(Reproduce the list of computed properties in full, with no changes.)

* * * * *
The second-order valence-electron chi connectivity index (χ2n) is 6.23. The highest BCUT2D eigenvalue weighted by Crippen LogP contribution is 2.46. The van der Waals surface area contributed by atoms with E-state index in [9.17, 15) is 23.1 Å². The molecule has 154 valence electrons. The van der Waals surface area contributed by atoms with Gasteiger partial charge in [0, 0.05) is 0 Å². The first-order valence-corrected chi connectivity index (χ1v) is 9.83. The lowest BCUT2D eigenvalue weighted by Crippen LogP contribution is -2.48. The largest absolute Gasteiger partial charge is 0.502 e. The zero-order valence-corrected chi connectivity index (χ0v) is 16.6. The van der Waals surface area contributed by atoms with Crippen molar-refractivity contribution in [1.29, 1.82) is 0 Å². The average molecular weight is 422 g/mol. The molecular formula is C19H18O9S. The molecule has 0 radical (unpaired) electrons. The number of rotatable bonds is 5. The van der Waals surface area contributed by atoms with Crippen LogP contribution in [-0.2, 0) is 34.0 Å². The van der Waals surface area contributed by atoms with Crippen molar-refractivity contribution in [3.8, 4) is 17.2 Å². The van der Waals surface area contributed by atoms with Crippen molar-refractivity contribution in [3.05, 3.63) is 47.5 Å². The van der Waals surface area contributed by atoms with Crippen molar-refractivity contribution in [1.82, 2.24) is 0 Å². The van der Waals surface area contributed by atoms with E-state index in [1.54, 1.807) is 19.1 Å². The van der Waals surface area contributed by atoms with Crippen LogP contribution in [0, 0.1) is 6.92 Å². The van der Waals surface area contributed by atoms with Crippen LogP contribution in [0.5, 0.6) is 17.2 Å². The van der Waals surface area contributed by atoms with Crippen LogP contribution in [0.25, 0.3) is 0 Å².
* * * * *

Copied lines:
The second-order valence-electron chi connectivity index (χ2n) is 6.23. The highest BCUT2D eigenvalue weighted by Crippen LogP contribution is 2.46. The van der Waals surface area contributed by atoms with E-state index in [9.17, 15) is 23.1 Å². The molecule has 154 valence electrons. The van der Waals surface area contributed by atoms with Gasteiger partial charge in [0, 0.05) is 0 Å². The first-order valence-corrected chi connectivity index (χ1v) is 9.83. The lowest BCUT2D eigenvalue weighted by Crippen LogP contribution is -2.48. The largest absolute Gasteiger partial charge is 0.502 e. The zero-order valence-corrected chi connectivity index (χ0v) is 16.6. The van der Waals surface area contributed by atoms with Crippen molar-refractivity contribution in [1.29, 1.82) is 0 Å². The average molecular weight is 422 g/mol. The molecular formula is C19H18O9S. The molecule has 0 radical (unpaired) electrons. The number of rotatable bonds is 5. The van der Waals surface area contributed by atoms with Crippen LogP contribution in [-0.2, 0) is 34.0 Å². The van der Waals surface area contributed by atoms with Crippen molar-refractivity contribution in [3.8, 4) is 17.2 Å². The van der Waals surface area contributed by atoms with Crippen molar-refractivity contribution in [3.05, 3.63) is 47.5 Å². The van der Waals surface area contributed by atoms with Crippen molar-refractivity contribution in [1.82, 2.24) is 0 Å². The van der Waals surface area contributed by atoms with E-state index in [1.54, 1.807) is 19.1 Å². The van der Waals surface area contributed by atoms with Crippen LogP contribution in [0, 0.1) is 6.92 Å². The van der Waals surface area contributed by atoms with Crippen LogP contribution in [0.5, 0.6) is 17.2 Å². The van der Waals surface area contributed by atoms with Crippen LogP contribution in [0.25, 0.3) is 0 Å².